The history of the MOBA genre is one of mods and model. Its most popular and still-standing video games today are the outcome of numerous reimaginings and tweaks to skirt copyright problems. Now, there’s another ridiculous action to the story: the makers of Automobile Chess are making a MOBA. An Auto Chess MOBA is a video game based off a game, based off a mod of a video game, that remains in turn based off a mod of a video game.

Declared on Jan. 8, publisher Dragonest revealed that it would be developing a brand-new MOBA game based on its game Auto Chess. On its face, that’s a pretty uncomplicated story. Go one action further and ask “what’s Vehicle Chess,” and now we’re spiraling down the rabbit hole.

Take things back to StarCraft and the impassioned modding scene surrounding both it and the expansion Brood War, and you’ll find a game type called Aeon of Strife. It was a fairly uncomplicated game: pick a character, attack the opponent base, ruin it to win. Systems would auto-spawn in designated “lanes,” and it sort of imitated a larger battle, where heroes on the field were fighting and ruining to develop personal resources, eventually ending up being effective sufficient to damage the enemy team.

While the Blizzard games had actually influenced the modding so far, Valve’s own customized video games in Dota 2 birthed a new genre through a mod called “Dota Vehicle Chess.” Instead of charging down lanes and defending gold, players positioned units on a grid and saw their armies fight others, combining them in a manner similar to poker. It took off in popularity, and soon, others were looking to produce their own variation of what was being called “autobattlers.”.

Riot Games came in hot with Teamfight Techniques, Valve established its own version called Dota Underlords, and Blizzard implanted an autobattler-alike mode onto Hearthstone. The initial studio that made Dota Auto Chess, Drodo Studio, was now delegated develop its own standalone variation, only without any of the properties from Dota 2– and hence it made Car Chess.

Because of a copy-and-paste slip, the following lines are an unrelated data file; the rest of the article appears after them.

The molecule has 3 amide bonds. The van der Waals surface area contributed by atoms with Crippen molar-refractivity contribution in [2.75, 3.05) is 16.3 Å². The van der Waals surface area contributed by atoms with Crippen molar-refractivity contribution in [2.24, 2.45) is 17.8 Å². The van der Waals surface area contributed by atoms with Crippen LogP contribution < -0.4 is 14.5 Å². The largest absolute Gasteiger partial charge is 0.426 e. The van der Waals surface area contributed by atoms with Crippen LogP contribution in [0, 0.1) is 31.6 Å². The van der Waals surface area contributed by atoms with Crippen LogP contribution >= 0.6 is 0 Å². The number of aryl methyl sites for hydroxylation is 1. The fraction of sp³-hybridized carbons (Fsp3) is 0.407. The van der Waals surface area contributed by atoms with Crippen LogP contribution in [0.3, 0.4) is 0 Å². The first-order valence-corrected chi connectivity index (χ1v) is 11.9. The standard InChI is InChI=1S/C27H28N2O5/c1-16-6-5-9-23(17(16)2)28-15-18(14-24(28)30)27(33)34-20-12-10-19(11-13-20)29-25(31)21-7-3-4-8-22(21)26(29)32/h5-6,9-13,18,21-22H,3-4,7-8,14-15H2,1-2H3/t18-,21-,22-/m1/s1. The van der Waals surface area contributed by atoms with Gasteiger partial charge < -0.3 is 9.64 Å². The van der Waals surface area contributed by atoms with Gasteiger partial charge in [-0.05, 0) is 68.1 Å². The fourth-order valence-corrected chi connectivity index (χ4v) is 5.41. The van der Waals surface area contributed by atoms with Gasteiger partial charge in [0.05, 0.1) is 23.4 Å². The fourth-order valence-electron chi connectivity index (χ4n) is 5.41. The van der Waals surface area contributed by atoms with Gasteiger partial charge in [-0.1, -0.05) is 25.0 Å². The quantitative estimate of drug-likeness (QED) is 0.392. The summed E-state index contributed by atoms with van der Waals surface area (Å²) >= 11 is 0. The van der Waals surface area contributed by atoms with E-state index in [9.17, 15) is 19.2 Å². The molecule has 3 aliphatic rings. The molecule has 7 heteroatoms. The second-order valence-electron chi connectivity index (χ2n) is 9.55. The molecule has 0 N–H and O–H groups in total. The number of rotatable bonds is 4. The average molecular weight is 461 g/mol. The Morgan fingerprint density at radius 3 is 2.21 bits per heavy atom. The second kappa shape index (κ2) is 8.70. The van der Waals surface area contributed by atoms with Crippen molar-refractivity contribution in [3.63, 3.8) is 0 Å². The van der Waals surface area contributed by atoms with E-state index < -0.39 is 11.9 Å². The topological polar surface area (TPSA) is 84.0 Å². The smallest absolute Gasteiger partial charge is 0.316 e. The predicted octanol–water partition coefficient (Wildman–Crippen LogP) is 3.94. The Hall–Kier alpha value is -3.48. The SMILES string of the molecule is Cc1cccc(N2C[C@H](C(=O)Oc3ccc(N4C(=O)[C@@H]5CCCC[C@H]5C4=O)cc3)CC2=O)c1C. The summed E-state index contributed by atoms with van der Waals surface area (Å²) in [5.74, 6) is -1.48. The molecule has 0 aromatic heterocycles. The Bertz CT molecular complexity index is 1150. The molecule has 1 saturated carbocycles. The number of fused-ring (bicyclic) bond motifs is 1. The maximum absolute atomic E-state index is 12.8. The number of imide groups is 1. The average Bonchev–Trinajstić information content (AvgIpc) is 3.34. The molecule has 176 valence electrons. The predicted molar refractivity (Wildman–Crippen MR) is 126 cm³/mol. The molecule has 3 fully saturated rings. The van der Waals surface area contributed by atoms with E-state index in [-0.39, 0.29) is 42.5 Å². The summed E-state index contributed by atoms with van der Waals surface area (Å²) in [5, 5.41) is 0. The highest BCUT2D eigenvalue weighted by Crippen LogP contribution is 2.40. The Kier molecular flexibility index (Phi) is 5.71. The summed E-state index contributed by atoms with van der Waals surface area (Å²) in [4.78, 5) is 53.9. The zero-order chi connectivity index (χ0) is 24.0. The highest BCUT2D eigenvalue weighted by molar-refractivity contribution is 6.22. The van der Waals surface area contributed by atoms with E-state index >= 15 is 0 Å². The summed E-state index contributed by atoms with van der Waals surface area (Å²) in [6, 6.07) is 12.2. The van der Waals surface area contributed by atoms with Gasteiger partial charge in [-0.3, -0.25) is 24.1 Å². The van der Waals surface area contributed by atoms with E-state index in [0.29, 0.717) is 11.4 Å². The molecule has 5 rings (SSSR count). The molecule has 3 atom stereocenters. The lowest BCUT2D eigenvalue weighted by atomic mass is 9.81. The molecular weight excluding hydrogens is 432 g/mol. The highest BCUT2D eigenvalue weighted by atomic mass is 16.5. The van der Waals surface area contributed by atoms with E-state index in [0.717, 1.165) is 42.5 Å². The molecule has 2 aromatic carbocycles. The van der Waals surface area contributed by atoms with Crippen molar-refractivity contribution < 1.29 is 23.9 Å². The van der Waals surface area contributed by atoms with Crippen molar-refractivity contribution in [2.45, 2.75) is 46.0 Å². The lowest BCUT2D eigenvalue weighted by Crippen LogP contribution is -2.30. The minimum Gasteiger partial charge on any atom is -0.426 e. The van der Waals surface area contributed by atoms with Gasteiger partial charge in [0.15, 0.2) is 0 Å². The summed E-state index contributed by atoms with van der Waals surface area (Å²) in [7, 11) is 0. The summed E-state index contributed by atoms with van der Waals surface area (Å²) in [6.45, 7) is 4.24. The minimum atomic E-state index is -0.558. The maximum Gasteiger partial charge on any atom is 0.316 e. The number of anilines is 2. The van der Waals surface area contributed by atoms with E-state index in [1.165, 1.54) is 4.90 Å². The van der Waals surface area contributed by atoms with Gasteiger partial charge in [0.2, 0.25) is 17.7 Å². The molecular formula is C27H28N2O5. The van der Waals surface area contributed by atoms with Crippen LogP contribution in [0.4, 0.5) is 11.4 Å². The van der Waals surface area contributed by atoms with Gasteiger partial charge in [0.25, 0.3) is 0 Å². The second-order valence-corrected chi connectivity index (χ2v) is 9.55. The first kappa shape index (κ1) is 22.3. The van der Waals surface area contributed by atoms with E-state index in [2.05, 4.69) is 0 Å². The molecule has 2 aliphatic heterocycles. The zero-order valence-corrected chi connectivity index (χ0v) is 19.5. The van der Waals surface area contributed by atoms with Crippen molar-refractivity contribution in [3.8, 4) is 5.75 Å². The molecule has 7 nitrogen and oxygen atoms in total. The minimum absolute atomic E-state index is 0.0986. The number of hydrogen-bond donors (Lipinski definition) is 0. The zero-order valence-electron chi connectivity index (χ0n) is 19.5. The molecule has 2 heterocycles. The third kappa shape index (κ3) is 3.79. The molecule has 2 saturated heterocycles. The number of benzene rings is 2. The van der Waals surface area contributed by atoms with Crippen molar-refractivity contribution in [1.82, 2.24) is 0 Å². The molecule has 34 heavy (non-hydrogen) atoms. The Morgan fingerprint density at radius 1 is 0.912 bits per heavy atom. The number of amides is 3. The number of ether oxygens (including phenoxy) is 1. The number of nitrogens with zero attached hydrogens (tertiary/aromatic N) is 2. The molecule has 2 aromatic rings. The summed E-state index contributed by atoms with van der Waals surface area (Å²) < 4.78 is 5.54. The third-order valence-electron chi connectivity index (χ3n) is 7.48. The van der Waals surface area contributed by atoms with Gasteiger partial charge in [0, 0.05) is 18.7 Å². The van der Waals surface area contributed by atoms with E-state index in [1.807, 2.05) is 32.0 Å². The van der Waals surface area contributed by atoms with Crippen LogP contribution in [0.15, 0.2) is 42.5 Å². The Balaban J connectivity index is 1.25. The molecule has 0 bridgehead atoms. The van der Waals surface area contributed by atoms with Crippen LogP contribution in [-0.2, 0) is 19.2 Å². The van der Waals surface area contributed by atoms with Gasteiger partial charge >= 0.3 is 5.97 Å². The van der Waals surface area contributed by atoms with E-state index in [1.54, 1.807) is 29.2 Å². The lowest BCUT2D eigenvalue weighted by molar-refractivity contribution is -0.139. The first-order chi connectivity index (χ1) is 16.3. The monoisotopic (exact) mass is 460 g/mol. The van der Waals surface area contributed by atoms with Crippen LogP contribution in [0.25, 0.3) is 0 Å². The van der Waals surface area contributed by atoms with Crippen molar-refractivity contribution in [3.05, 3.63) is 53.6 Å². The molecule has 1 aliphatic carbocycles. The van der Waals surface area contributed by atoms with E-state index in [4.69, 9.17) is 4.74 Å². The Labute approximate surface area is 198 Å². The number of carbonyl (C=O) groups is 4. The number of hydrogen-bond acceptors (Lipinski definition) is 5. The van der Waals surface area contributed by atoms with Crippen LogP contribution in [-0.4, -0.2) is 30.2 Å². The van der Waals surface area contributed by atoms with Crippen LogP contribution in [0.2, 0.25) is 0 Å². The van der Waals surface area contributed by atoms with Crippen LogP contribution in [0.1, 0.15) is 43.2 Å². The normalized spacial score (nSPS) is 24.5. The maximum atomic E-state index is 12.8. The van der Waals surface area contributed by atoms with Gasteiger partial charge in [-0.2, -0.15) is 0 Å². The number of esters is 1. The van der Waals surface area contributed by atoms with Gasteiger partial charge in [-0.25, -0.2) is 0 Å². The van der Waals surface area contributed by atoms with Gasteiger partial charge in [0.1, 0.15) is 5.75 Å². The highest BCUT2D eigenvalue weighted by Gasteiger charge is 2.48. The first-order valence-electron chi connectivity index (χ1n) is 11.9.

Now, Vehicle Chess is getting a MOBA with a day-night cycle and destructible surface. Even looking at the images of its hero lineup, I’m observing characters that are absolutely rough spin-offs of Tusk, Slardar, and Mirana. But then Slardar is just a rough offshoot of a Naga from Warcraft, and even when I play Dota 2 today, I sometimes call Mirana “POTM,” or Priestess of the Moon, a Warcraft name.

The unlimited spiral down of principles from StarCraft, and maybe more relevantly Warcraft, is remarkable to me. Some of Warcraft’s archetypes are relatively common in fantasy, like the frost mage or giant tree guardian, however now they have actually dripped down through several filters, preventing copyright problems and copyright fights.

MOBAs aren’t wholly special in this regard; rely on the FPS genre and you can trace the lineage of Valorant down through Counter-Strike and Half-Life, or the idea of a Ryu-style character throughout the years of various fighting video games. Mods and model are how competitive games develop, and they’ve led to some beautiful amazing outcomes. (I have to think that, otherwise all these hours of Dota 2 were for absolutely nothing.).

Still, I’m actually curious to actually play the Car Chess MOBA. How familiar will it feel? Where will certain characters remind me of their Dota equivalents, and where will they break from the mould? If I have one hope, it’s that it will have mod assistance that will somehow generate a new genre trend, dragging the rabbit hole that began with a basic mod decades ago even deeper.